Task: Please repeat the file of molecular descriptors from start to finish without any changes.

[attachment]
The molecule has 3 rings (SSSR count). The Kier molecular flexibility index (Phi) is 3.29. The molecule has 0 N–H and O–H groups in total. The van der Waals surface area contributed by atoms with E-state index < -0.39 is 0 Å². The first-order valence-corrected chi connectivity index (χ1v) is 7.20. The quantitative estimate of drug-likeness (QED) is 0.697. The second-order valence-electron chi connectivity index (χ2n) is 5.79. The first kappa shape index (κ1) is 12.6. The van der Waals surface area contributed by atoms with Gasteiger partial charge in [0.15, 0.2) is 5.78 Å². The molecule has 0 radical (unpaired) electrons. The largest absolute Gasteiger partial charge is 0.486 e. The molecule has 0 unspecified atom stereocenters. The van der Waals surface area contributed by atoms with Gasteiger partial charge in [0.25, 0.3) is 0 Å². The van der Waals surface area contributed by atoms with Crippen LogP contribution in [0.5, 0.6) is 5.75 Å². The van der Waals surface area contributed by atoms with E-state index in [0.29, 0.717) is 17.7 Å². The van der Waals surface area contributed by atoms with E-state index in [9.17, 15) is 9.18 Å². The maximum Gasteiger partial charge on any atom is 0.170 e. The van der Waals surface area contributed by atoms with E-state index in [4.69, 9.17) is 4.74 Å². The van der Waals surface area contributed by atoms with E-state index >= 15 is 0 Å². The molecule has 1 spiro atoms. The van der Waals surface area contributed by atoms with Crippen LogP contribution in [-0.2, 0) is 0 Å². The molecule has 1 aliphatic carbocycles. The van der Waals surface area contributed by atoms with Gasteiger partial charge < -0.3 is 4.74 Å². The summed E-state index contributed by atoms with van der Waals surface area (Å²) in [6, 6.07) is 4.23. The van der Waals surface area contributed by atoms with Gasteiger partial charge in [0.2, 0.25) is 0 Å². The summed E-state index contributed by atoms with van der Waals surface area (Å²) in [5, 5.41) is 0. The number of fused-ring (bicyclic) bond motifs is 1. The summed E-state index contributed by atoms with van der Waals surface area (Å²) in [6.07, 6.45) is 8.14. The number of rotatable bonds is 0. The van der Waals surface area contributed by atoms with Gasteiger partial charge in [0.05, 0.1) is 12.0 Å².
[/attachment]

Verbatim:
The molecule has 3 rings (SSSR count). The Kier molecular flexibility index (Phi) is 3.29. The molecule has 0 N–H and O–H groups in total. The van der Waals surface area contributed by atoms with E-state index < -0.39 is 0 Å². The first-order valence-corrected chi connectivity index (χ1v) is 7.20. The quantitative estimate of drug-likeness (QED) is 0.697. The second-order valence-electron chi connectivity index (χ2n) is 5.79. The first kappa shape index (κ1) is 12.6. The van der Waals surface area contributed by atoms with Gasteiger partial charge in [0.15, 0.2) is 5.78 Å². The molecule has 0 radical (unpaired) electrons. The largest absolute Gasteiger partial charge is 0.486 e. The molecule has 0 unspecified atom stereocenters. The van der Waals surface area contributed by atoms with Gasteiger partial charge in [0.25, 0.3) is 0 Å². The van der Waals surface area contributed by atoms with Crippen LogP contribution in [0.5, 0.6) is 5.75 Å². The van der Waals surface area contributed by atoms with E-state index in [0.29, 0.717) is 17.7 Å². The van der Waals surface area contributed by atoms with E-state index in [9.17, 15) is 9.18 Å². The maximum Gasteiger partial charge on any atom is 0.170 e. The van der Waals surface area contributed by atoms with E-state index in [4.69, 9.17) is 4.74 Å². The van der Waals surface area contributed by atoms with E-state index >= 15 is 0 Å². The molecule has 1 spiro atoms. The van der Waals surface area contributed by atoms with Crippen LogP contribution in [-0.2, 0) is 0 Å². The molecule has 1 aliphatic carbocycles. The van der Waals surface area contributed by atoms with Gasteiger partial charge < -0.3 is 4.74 Å². The summed E-state index contributed by atoms with van der Waals surface area (Å²) in [6, 6.07) is 4.23. The van der Waals surface area contributed by atoms with Gasteiger partial charge in [0.2, 0.25) is 0 Å². The summed E-state index contributed by atoms with van der Waals surface area (Å²) in [5, 5.41) is 0. The number of fused-ring (bicyclic) bond motifs is 1. The summed E-state index contributed by atoms with van der Waals surface area (Å²) in [6.07, 6.45) is 8.14. The number of rotatable bonds is 0. The van der Waals surface area contributed by atoms with Gasteiger partial charge in [0.05, 0.1) is 12.0 Å².